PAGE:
are seen to be so slight and graduated that it is impossible to define or describe them, though at the same time the extreme forms are sufficiently distinct. The geographical races or sub-species are local forms completely fixed and isolated; but as they do not differ from each other by strongly marked and important characters, "There is no possible test but individual opinion to determine which of them shall be considered as species and which as varieties." Lastly, representative species fill the same place in the natural economy of each island as do the local forms and sub-species; but as they are distinguished from each other by a greater amount of difference than that between the local forms and sub-species, they are almost universally ranked by naturalists as true species. Nevertheless, no certain criterion can possibly be given by which variable forms, local forms, sub species and representative species can be recognised.
Many years ago, when comparing, and seeing others compare, the birds from the closely neighbouring islands of the Galapagos archipelago, one with another, and with those from the American mainland, I was much struck how entirely vague and arbitrary is the distinction between species and varieties. On the islets of the little Madeira group there are many insects which are characterized as varieties in Mr. Wollaston's admirable work, but which would certainly be ranked as distinct species by many entomologists. Even Ireland has a few animals, now generally regarded as varieties, but which have been ranked as species by some zoologists. Several experienced ornithologists consider our British red grouse as only a strongly marked race of a Norwegian species, whereas the greater number rank it as an undoubted species peculiar to Great Britain. A wide distance between the homes of two doubtful forms leads many naturalists to rank them as distinct species; but what distance, it has been well asked, will suffice if that between America and Europe is ample, will that between Europe and the Azores, or Madeira, or the Canaries, or between the several islets of these small archipelagos, be sufficient?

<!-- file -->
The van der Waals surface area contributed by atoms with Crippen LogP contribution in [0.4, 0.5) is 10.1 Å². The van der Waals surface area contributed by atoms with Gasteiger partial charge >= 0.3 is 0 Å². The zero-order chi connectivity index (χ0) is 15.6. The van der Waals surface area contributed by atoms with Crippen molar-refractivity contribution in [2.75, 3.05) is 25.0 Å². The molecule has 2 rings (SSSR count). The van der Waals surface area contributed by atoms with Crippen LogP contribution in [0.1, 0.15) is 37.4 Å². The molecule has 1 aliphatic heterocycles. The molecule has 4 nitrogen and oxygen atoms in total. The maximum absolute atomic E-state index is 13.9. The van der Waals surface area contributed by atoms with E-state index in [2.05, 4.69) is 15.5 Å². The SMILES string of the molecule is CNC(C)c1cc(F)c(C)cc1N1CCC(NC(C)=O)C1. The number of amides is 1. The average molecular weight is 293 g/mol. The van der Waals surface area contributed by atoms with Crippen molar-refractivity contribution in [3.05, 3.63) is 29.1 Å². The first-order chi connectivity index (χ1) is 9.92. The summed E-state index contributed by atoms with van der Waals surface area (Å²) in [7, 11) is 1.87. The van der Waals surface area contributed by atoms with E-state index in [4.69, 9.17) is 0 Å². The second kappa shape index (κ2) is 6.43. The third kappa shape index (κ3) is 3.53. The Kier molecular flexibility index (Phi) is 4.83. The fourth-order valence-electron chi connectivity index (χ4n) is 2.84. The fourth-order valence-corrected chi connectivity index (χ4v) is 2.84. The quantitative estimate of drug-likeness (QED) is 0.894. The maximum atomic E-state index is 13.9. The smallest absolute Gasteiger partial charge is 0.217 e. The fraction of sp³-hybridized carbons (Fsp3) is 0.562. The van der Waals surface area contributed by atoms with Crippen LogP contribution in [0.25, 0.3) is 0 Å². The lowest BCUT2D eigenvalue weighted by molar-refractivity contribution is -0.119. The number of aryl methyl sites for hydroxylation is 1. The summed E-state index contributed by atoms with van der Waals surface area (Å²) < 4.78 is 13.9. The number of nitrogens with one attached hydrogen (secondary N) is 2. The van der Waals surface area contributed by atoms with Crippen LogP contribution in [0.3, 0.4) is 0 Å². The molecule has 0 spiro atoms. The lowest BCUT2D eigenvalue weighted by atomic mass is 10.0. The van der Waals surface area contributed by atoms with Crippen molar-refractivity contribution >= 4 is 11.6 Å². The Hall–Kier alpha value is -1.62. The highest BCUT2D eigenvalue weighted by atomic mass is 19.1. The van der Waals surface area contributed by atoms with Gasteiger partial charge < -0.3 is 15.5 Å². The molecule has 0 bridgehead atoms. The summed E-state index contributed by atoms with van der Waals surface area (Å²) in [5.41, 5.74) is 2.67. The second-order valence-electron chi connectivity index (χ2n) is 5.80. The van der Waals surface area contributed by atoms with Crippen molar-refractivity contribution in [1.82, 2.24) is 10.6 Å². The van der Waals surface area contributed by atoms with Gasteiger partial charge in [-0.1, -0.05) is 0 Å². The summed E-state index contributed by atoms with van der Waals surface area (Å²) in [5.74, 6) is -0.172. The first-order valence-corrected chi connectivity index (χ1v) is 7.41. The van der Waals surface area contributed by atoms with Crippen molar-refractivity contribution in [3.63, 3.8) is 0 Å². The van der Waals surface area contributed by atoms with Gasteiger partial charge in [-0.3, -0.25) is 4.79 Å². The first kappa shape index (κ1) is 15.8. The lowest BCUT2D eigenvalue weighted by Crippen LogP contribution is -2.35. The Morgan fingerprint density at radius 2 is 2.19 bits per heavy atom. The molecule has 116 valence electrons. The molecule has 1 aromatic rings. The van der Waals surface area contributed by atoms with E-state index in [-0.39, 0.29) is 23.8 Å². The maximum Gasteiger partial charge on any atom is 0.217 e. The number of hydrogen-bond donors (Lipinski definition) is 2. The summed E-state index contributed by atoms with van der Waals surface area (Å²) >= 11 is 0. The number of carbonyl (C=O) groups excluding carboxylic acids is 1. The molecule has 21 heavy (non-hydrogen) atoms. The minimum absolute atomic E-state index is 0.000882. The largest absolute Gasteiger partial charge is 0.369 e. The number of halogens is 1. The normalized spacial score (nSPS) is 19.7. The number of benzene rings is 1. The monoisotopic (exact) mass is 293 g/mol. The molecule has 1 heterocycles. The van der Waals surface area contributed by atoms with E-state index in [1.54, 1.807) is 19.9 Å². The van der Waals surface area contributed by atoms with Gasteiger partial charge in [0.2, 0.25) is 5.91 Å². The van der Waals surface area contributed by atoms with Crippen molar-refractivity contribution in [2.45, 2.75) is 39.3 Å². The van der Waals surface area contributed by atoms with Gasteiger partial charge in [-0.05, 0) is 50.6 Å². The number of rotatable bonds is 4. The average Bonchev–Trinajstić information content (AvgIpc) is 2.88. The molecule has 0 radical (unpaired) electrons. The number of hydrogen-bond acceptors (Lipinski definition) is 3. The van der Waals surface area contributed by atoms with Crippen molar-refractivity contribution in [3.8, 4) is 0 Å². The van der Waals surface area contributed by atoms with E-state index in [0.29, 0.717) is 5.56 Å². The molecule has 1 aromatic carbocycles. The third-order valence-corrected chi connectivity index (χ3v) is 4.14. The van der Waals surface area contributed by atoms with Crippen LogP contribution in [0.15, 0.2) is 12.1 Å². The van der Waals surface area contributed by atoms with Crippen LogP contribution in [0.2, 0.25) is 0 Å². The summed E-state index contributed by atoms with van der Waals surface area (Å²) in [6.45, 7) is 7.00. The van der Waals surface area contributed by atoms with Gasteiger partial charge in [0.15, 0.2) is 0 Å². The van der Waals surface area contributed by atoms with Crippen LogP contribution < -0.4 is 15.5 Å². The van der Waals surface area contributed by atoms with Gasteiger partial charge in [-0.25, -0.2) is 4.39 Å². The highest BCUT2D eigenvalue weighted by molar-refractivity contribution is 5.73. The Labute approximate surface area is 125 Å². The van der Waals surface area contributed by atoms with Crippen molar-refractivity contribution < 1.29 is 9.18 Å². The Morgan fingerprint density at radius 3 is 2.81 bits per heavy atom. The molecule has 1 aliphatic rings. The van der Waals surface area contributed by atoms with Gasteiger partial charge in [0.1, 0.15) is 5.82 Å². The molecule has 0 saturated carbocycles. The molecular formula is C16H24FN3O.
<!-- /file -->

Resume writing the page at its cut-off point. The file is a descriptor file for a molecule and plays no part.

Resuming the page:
Mr. B. D. Walsh, a distinguished entomologist of the United States, has described what he calls Phytophagic varieties and Phytophagic species. Most vegetable-feeding insects live on one kind of plant or on one group of plants; some feed indiscriminately on many kinds, but do not in consequence vary. In several cases, however, insects found living on different plants, have been observed by Mr. Walsh to present in their larval or mature state, or in both states, slight, though constant differences in colour, size, or in the